Almost every four years Pennsylvania is treated as a swing state, but it has a persistent lean. It has been at least slightly more Democratic than the rest of America for more than 60 years, longer than Massachusetts or Minnesota or any other state. Since 1952, whenever the Democrats have lost Pennsylvania, they’ve lost the country by at least seven points.
(Un)Conventional Wisdom is presenting a history of each state’s role in modern presidential politics. Pennsylvania is the second in the series.
Working-class Catholic voters had a lot to do with Pennsylvania’s shift to the Democratic base after World War II—a couple of decades after it was one of only seven states willing to give Republican Herbert Hoover a second term. In 1960, John F. Kennedy did better than any Democrat had since before the Civil War in Lackawanna County (including Joe Biden’s birthplace of Scranton) and Luzerne County (Wilkes-Barre), both in the state’s northeastern coal-mining region. The two counties gave Kennedy more than half of his statewide victory margin and reinforced the idea that the Democrats couldn’t win Pennsylvania, and probably not the presidency, without a big labor-union vote.
Those days are gone. As Nate Cohn wrote in 2012, “over the last three decades, Pennsylvania’s flagging manufacturing industry was superseded by a diversifying post-industrial economy. Even Pittsburgh, the city with a football team called the ‘Steelers,’ is now dominated by burgeoning health care, education, finance, and high-tech sectors.”
That’s the big economic change. The big political change in Pennsylvania is that Democrats now rely on big margins in Philadelphia and its suburbs, rather than in places like Pittsburgh and Scranton. Three suburban counties (Bucks, Delaware, and Montgomery) are indicative of both state and national trends. They all voted Republican in every election from 1968 through 1988, then voted Democratic in every election from 1992 through 2012. In order to win the state, a GOP candidate will have to recapture part of George H.W. Bush’s popularity along the Main Line.
As southeastern Pennsylvania has become more Democratic in national elections, the western part of the state has moved in the opposite direction. The Pittsburgh area tops a crescent where Barack Obama did worse in 2008 than John Kerry did in 2004, a group of counties that follows the Appalachians to the south and then heads west to Arkansas and Oklahoma. That explains why Mitt Romney suddenly targeted the state in the last days of the 2012 campaign (hoping to benefit from anger over Obama’s “war on coal”). He was following in the footsteps of John McCain, who made a late push here in 2008—which prompted Bill and Hillary Clinton to come in and talk up Obama in what Time magazine’s Sean Scully described as “the western and central parts of the state, where a vast swath of rural areas and aging industrial towns have earned it the nickname Pennsyltucky.”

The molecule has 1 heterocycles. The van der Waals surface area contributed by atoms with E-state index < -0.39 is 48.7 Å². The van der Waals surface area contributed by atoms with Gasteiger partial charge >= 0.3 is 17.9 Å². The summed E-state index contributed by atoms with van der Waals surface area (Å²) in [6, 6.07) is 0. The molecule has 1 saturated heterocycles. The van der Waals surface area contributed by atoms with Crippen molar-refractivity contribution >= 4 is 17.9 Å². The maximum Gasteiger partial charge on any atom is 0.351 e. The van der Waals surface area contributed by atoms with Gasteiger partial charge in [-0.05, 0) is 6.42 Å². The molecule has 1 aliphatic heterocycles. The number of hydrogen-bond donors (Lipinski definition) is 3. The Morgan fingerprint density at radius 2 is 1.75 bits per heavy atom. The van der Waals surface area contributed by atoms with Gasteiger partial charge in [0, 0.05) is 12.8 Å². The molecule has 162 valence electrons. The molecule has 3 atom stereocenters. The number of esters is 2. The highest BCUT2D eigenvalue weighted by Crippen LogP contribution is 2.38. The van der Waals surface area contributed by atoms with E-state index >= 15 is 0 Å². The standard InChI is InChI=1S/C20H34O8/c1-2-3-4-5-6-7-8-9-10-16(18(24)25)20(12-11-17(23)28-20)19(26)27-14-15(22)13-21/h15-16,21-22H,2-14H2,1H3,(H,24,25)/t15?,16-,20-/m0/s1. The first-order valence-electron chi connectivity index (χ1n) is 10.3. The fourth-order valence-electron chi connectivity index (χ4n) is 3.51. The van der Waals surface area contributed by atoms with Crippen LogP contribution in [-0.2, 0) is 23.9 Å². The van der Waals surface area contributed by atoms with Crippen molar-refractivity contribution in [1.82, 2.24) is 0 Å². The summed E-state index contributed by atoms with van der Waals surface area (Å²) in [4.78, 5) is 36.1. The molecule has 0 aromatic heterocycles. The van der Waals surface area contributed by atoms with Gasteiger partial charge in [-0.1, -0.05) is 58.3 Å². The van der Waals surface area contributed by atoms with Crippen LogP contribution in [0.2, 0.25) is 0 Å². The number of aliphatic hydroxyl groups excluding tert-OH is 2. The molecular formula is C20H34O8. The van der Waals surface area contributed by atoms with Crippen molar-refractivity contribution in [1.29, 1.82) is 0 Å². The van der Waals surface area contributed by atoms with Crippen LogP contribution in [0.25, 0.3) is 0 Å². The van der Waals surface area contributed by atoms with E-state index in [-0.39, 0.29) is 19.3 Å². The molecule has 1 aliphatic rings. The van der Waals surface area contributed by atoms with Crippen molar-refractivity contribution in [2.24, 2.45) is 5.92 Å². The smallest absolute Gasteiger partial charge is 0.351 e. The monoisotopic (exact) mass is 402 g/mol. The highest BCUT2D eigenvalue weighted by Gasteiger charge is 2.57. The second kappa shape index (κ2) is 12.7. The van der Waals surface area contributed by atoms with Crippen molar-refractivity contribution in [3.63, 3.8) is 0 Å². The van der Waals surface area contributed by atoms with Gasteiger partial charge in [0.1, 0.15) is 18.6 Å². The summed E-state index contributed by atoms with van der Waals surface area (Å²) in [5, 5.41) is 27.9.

The problem for the Republicans is that western Pennsylvania is growing more slowly than the rest of the state. Take Westmoreland County, part of the Pittsburgh metro area. Kennedy won it with 55 percent in 1960, and Romney won it with 61 percent in 2012, a big turnaround for the Republican Party. But voter turnout barely budged over that half-century, rising from 155,000 to 170,000. In contrast, look at Montgomery County, which includes suburbs northwest of Philadelphia. It went from 61 percent for Richard Nixon in 1960 to 57 percent for Obama in 2012, and its turnout was up from 235,000 to 413,000. Clearly a better deal for the Democrats.
Then there is Philadelphia, which has become more valuable for the Democrats even as its population has declined. The record number of votes cast in Philadelphia was in 1952, when the electorate totaled 959,000. Democrat Adlai Stevenson won 58 percent of the vote and got a victory margin of 160,000 (but lost the state to Dwight Eisenhower). In 2012, the city’s vote total was down to 691,000, or more than a quarter off its height, but Obama’s victory margin was a record 492,000. (His statewide victory margin was 310,000.)
Obama got 85 percent of the vote in Philadelphia, another record. In 59 precincts, there were no recorded votes at all for Mitt Romney, which Fox News’s Sean Hannity protested was “mathematically impossible” but was part of a nationwide pattern of a steady decline in support for the GOP in nearly all-black neighborhoods.
To win the state in 2016, the Republican nominee almost certainly needs to improve on Romney’s 14 percent in Philadelphia. (Republican Arlen Specter got 28 percent there in 2004, when he won re-election as U.S. senator.) More importantly, the GOP needs to begin reversing the Democratic trend in the Philly suburbs—if not by moving to the center on cultural issues like gay marriage and climate change, then by reviving fears of the Democrats as the party of high taxes and weak national defense.
Because it’s so late in the season, Pennsylvania’s Republican presidential primary hasn’t been seriously contested since 1980, when George H.W. Bush beat Ronald Reagan by seven points, carrying the big suburban counties outside Philadelphia (but losing the city itself). If there’s still a race when Pennsylvania votes late next April, another Bush could be counting on those suburbs to outweigh the more conservative areas of the state.
Pennsylvania demographics (Census Bureau)
Where Pennsylvania residents come from (New York Times)
Religious composition of Pennsylvania (Pew Research Center)
Note: The best source for state- and county-level presidential election results is Dave Leip’s Atlas of Presidential Elections.
Pennsylvania has been more Democratic than the U.S. as a whole since 1952 (when Republican Dwight Eisenhower won the state by six points, versus 11 points nationwide).